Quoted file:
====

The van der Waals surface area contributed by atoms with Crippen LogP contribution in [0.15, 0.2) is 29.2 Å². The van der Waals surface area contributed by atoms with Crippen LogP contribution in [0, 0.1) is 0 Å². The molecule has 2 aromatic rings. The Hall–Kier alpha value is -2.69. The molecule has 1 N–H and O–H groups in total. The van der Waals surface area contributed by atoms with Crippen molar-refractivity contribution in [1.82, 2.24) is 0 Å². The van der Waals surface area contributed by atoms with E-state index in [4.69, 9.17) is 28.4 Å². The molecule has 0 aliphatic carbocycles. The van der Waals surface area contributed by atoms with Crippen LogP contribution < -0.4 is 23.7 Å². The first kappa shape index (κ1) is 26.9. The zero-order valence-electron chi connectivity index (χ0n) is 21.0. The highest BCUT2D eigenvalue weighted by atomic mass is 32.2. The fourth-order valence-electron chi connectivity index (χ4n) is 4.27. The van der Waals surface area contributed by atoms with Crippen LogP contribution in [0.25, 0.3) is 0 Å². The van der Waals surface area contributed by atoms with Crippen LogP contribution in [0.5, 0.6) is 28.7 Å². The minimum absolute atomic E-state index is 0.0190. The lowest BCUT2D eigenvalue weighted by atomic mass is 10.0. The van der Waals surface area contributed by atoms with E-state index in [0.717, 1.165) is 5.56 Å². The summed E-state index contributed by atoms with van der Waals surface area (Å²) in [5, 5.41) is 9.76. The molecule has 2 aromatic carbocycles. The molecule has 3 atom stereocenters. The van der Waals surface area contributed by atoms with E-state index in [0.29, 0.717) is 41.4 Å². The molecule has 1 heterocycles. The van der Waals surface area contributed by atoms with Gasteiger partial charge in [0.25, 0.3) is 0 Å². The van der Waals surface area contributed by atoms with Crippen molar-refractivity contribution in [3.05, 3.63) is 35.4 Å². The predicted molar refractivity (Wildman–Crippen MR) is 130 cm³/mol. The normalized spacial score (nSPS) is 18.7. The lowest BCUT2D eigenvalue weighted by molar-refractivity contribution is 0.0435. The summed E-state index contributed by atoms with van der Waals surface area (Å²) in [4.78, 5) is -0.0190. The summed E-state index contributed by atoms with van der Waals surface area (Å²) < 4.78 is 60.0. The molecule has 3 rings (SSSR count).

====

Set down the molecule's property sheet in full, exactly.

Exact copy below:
The van der Waals surface area contributed by atoms with Crippen LogP contribution in [0.15, 0.2) is 29.2 Å². The van der Waals surface area contributed by atoms with Crippen LogP contribution in [0, 0.1) is 0 Å². The molecule has 2 aromatic rings. The Hall–Kier alpha value is -2.69. The molecule has 1 N–H and O–H groups in total. The van der Waals surface area contributed by atoms with Crippen molar-refractivity contribution in [1.82, 2.24) is 0 Å². The van der Waals surface area contributed by atoms with E-state index in [4.69, 9.17) is 28.4 Å². The molecule has 0 aliphatic carbocycles. The van der Waals surface area contributed by atoms with Crippen LogP contribution < -0.4 is 23.7 Å². The first kappa shape index (κ1) is 26.9. The zero-order valence-electron chi connectivity index (χ0n) is 21.0. The highest BCUT2D eigenvalue weighted by atomic mass is 32.2. The fourth-order valence-electron chi connectivity index (χ4n) is 4.27. The van der Waals surface area contributed by atoms with Crippen LogP contribution in [0.25, 0.3) is 0 Å². The van der Waals surface area contributed by atoms with Crippen LogP contribution in [0.5, 0.6) is 28.7 Å². The minimum absolute atomic E-state index is 0.0190. The lowest BCUT2D eigenvalue weighted by atomic mass is 10.0. The van der Waals surface area contributed by atoms with E-state index in [0.717, 1.165) is 5.56 Å². The summed E-state index contributed by atoms with van der Waals surface area (Å²) in [5, 5.41) is 9.76. The molecule has 2 aromatic carbocycles. The molecule has 3 atom stereocenters. The van der Waals surface area contributed by atoms with E-state index in [0.29, 0.717) is 41.4 Å². The molecule has 1 heterocycles. The van der Waals surface area contributed by atoms with Gasteiger partial charge in [0.25, 0.3) is 0 Å². The van der Waals surface area contributed by atoms with Crippen molar-refractivity contribution in [3.05, 3.63) is 35.4 Å². The predicted molar refractivity (Wildman–Crippen MR) is 130 cm³/mol. The normalized spacial score (nSPS) is 18.7. The lowest BCUT2D eigenvalue weighted by molar-refractivity contribution is 0.0435. The summed E-state index contributed by atoms with van der Waals surface area (Å²) in [4.78, 5) is -0.0190. The summed E-state index contributed by atoms with van der Waals surface area (Å²) < 4.78 is 60.0. The molecule has 3 rings (SSSR count).